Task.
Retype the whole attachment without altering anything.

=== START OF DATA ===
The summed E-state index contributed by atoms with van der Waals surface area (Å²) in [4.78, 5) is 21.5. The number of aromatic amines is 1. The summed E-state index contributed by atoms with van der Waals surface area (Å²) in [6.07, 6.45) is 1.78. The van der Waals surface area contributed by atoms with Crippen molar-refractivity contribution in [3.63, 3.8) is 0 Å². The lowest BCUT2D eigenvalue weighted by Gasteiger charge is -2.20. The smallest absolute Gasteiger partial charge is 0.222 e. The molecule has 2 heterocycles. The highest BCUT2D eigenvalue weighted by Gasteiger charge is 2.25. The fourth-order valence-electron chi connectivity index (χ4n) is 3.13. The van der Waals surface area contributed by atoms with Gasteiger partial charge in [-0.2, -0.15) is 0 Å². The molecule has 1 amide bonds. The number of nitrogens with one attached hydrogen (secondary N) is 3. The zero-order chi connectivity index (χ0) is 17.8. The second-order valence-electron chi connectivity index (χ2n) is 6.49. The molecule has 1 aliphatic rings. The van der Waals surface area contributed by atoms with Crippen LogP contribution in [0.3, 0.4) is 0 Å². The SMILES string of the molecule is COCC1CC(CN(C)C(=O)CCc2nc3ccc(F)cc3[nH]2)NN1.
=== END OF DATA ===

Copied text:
The summed E-state index contributed by atoms with van der Waals surface area (Å²) in [4.78, 5) is 21.5. The number of aromatic amines is 1. The summed E-state index contributed by atoms with van der Waals surface area (Å²) in [6.07, 6.45) is 1.78. The van der Waals surface area contributed by atoms with Crippen molar-refractivity contribution in [3.63, 3.8) is 0 Å². The lowest BCUT2D eigenvalue weighted by Gasteiger charge is -2.20. The smallest absolute Gasteiger partial charge is 0.222 e. The molecule has 2 heterocycles. The highest BCUT2D eigenvalue weighted by Gasteiger charge is 2.25. The fourth-order valence-electron chi connectivity index (χ4n) is 3.13. The van der Waals surface area contributed by atoms with Gasteiger partial charge in [-0.2, -0.15) is 0 Å². The molecule has 1 amide bonds. The number of nitrogens with one attached hydrogen (secondary N) is 3. The zero-order chi connectivity index (χ0) is 17.8. The second-order valence-electron chi connectivity index (χ2n) is 6.49. The molecule has 1 aliphatic rings. The van der Waals surface area contributed by atoms with Crippen LogP contribution in [0.3, 0.4) is 0 Å². The SMILES string of the molecule is COCC1CC(CN(C)C(=O)CCc2nc3ccc(F)cc3[nH]2)NN1.